Day 14

Part 1

Each pair of elements in the input polymer sequence gives rise to a new element which is inserted in the middle of the pair. Given a function step which computes a single step of pair insertion, I can specify a function to compute any number of steps as follows:

steps : ℕ → [Element] → [Element]
steps n = iter n step

Here’s an approach to computing a single step of insertion: from the input list, compute the list of bases to be inserted, then interleave the lists. If I assume that every pair matches some insertion rule, then an input k-list will generate a (k - 1)-list of new elements.

I can specify this as follows:

step : [Element] → [Element]
step es = let ins = list pair_insert (pairs es) in
            interleave es ins

interleave : [α] → [α] → [α]
interleave as       []       = as
interleave []       bs       = bs
interleave (a : as) (b : bs) = a : b : interleave as bs

pairs : [α] → [[α]]
pairs xs = zipWith pair_list xs (tail xs)

pair_list : α → α → [α]
pair_list a b = [a, b]

For convenience, I’m using fixed-length lists of elements instead of tuples. Note that interleave is very nearly the same as zipWith pair_list, except that it appends the remaining tail of a longer list.

pair_insert is the core of this transformation; it takes a pair of elements to the list of new elements they generate:

pair_insert : [Element] → Element
pair_insert p = lookup p rules

where rules is a table of insertion rules described as a mapping [Element] → Element.

Now, it should be possible to fuse the components of step to (1) eliminate the intermediate list ins and (2) produce the result with only a single traversal of the input list.

I’ll do this by inductive synthesis on step, calculating a new, recursive implementation of the function.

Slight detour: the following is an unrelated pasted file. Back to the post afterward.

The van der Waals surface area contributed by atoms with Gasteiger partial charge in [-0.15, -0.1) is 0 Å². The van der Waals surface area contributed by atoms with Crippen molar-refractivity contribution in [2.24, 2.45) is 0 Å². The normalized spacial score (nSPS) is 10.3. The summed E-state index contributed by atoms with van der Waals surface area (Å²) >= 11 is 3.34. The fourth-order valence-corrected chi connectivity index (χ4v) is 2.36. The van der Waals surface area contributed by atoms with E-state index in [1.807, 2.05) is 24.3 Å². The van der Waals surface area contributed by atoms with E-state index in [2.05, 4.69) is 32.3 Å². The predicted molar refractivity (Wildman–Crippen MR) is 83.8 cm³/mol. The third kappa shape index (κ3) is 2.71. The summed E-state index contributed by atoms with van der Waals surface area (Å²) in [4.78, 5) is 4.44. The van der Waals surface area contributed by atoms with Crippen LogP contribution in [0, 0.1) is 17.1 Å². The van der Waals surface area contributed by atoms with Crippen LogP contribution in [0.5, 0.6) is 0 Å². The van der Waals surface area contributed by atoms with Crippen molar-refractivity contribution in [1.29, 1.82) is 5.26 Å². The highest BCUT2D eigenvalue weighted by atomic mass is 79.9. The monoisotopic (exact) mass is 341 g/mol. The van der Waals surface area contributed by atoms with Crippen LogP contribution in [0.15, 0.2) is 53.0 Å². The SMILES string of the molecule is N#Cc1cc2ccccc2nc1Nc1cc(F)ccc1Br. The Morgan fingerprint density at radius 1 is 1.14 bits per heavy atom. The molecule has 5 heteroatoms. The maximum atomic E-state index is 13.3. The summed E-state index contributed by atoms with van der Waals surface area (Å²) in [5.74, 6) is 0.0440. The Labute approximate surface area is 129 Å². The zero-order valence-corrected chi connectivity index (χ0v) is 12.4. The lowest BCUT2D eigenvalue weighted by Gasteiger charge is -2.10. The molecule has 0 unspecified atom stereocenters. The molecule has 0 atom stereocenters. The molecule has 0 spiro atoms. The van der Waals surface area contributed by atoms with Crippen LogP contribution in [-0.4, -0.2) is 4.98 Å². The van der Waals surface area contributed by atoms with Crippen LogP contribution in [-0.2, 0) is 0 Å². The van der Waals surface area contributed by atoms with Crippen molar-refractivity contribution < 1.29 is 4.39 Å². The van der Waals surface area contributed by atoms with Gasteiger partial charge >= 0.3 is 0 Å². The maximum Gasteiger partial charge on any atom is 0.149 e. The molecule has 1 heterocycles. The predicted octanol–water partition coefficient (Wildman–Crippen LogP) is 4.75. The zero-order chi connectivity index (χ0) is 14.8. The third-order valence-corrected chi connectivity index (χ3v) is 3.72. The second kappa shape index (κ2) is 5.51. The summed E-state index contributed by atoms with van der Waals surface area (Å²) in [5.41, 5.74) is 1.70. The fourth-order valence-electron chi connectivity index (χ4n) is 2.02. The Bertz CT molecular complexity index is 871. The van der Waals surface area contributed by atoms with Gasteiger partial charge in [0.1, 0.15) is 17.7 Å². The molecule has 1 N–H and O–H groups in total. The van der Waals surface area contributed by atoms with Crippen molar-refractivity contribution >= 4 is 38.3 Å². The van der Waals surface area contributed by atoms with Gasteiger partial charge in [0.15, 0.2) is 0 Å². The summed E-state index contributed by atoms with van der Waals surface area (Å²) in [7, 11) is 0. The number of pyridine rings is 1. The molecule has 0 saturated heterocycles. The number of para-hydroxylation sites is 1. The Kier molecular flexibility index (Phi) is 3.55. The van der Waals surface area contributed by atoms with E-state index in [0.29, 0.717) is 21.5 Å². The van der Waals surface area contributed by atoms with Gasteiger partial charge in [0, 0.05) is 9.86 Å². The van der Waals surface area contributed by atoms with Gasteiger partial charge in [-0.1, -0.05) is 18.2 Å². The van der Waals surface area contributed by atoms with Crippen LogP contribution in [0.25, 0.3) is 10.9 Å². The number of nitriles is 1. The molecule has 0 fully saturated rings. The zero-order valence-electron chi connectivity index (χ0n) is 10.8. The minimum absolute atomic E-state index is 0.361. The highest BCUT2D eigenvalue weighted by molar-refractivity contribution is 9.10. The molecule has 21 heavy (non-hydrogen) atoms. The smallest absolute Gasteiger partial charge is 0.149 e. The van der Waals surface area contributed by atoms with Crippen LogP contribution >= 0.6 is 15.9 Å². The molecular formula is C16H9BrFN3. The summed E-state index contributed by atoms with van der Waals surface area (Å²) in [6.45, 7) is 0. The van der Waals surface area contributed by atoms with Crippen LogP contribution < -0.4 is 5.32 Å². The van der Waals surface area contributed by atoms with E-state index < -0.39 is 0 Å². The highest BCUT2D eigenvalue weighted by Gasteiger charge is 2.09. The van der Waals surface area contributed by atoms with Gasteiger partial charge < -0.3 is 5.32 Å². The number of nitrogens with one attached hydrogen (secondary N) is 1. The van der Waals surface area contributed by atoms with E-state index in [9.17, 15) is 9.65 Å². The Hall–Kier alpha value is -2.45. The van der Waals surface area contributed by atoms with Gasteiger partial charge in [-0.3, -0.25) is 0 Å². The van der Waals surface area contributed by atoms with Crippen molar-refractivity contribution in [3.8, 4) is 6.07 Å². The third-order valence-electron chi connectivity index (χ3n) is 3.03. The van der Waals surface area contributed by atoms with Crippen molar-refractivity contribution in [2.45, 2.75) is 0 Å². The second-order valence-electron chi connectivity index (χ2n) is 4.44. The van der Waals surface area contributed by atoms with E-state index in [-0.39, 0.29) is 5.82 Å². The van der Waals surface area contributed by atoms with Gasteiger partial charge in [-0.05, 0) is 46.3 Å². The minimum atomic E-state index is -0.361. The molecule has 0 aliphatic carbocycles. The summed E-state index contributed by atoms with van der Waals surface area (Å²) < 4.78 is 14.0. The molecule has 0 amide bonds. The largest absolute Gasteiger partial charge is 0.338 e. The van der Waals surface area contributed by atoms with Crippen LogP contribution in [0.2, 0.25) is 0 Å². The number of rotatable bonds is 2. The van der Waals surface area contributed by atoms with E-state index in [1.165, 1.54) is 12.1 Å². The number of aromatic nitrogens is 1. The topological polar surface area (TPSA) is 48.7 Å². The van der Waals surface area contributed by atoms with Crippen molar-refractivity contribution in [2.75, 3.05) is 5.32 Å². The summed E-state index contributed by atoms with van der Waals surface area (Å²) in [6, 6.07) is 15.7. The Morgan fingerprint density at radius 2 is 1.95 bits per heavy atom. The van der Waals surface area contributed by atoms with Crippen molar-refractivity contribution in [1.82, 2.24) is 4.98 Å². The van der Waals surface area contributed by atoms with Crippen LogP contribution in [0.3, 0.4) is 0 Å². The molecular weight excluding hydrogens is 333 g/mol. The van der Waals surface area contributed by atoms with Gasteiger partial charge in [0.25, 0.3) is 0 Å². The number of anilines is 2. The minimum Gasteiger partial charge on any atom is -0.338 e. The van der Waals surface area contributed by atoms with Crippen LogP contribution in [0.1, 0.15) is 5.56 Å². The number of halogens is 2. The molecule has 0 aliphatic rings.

The case step [] quickly simplifies to []. The singleton list case is also “degenerate” and follows directly from the definitions of interleave and zipWith:

  step [e]

= { step.1 }

  let ins = list pair_insert (pairs [e]) in
    interleave [e] ins

= { pairs def., zipWith (x ∷ xs) [] = [] }

  let ins = list pair_insert [] in
    interleave [e] ins

= { list, replace ins with its value }

  interleave [e] []

= { interleave.1 }


The recursive case handles lists of length two or greater, and it’s obviously the interesting one. First, I’ll remove the let binding, which might make the final steps of the calculation a little easier to understand.

  step (e₁ ∷ e₂ ∷ es)

= { step.1 }

  let ins = list pair_insert (pairs (e₁ ∷ e₂ ∷ es)) in
    interleave (e₁ ∷ e₂ ∷ es) ins

= { replace ins with its value }

  interleave (e₁ ∷ e₂ ∷ es)
    (list pair_insert (pairs (e₁ ∷ e₂ ∷ es)))

= { pairs.1, zipWith def. }

  interleave (e₁ ∷ e₂ ∷ es)
    (list pair_insert ([e₁, e₂] ∷ pairs (e₂ ∷ es)))

= { list }

  interleave (e₁ ∷ e₂ ∷ es)
             (pair_insert [e₁, e₂]) ∷
               (list pair_insert (pairs (e₂ ∷ es)))

= { interleave.3 }

  e₁ ∷ (pair_insert [e₁, e₂]) ∷
    interleave (e₂ ∷ es) (list pair_insert (pairs (e₂ ∷ es)))

= { step def. }

  e₁ ∷ (pair_insert [e₁, e₂]) ∷ (step (e₂ ∷ es))

which is a recursive equation whose only external dependency is pair_insert. In sum, I’ve calculated:

step []             = []
step [e]            = [e]
step (e₁ ∷ e₂ ∷ es) = e₁ ∷ (pair_insert [e₁, e₂]) ∷ (step (e₂ ∷ es))

This completes the synthesis of step.

All that remains now is to find the “magic number” for part 1: here, it’s the difference of the number of occurrences of the most and least common elements of the sequence after performing ten steps of insertion. This is not very interesting, so I’ve left it to the Haskell source file, where it’s implemented in terms of a few functions from the Data.List library.

Executable Haskell solution

Haskellized test puzzle input

AOC 2021 Index